Why? Because they were not on the panel. Why not go on the panel? They were not allowed to because they were agency workers. It was a vicious circle with Jimmy and Svetlana feeling very much on the outside, even though they were in the same union as the panel members.
It was a Kafkaesque nightmare that saw both Jmmy and Svetlana lose their jobs, which were then filled by panel members.
Jimmy and Svetlana began to think about the unenthusiastic representation they received from their union rep, and began to think about conflicts of interest. How, they wondered, was the union to square the circle of getting 50 people into 10 jobs?
Why did the union represent the workers on the panel to the exclusion of other union members who were agency workers, and not on the panel? Jimmy and Svetlana felt very hard done by and went to a solicitor to see had any of their employment rights been breached.
I have spoken to Jackie, Jimmy, and Svetlana and we came to certain conclusions. I have seen many situations similar to these involving other workers.
When unions represent their members in relation to working conditions and rates of pay in a workplace, for example, it is to the benefit of all workers. There is no conflict of interest as the unions can represent the employees with all the vigour and professionalism and experience they can muster and they represent the interests of the workers.
The movement in Ryanair for pilots, for example, to have union representation is an example of this and the threat to strike coming up to Christmas, 2017 demonstrates the power of workers acting collectively, in concert, with common interests.
Where things get tricky, however, is where workers are in competition or conflict. Then the interests of employee ‘A’ and employee ‘B’ are diametrically opposed.
For example if an employee is alleging that another employee bullied or harassed or sexually harassed him and both employees are members of the same union whose interest does the union represent? One of them? Both of them? Neither?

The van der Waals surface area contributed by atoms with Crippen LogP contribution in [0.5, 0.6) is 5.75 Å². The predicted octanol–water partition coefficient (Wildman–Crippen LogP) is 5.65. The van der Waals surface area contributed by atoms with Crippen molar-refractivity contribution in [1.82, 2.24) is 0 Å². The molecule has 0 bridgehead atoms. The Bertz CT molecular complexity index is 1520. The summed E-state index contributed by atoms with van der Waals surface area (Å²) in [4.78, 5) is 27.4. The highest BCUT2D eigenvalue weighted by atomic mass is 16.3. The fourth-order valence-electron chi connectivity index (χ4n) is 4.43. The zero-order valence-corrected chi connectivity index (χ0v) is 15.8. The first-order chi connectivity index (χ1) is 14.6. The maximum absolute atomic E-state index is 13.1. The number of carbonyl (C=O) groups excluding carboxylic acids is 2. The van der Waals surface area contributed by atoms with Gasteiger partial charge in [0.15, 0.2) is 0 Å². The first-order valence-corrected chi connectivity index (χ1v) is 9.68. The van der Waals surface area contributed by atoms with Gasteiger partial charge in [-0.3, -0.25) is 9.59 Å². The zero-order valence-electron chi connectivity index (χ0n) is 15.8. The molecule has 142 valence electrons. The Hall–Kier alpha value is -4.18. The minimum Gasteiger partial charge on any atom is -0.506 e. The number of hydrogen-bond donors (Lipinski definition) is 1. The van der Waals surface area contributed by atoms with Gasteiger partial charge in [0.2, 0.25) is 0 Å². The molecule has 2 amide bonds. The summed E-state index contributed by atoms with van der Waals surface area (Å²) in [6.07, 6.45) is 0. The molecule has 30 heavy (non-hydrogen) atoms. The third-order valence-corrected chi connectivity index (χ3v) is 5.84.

I very frequently see these types of situations in the workplace, where the representation of one or both parties to a dispute or conflict is hopelessly compromised. It is simply not possible for one person or body to represent the interests of both parties who are in conflict.
It would be like asking the Gardai, or a particular solicitor, to prosecute and defend persons accused of crimes. Just not possible.
No matter what you think of lawyers you will have to admit there is a certain useful clarity and simplicity arising from the relationship where you pay a lawyer and she represents you.
She has your interests, and only your interests at heart.
She cannot entertain a conflict of interest for fear of ruining her professional reputation, being sued for professional negligence, and being reported to, and reprimanded by, her professional body. If she does a good job you might tell a friend.
But the critical point is she has a strong motivation to do her best for you and represent your interests solely, no matter how the dispute pans out.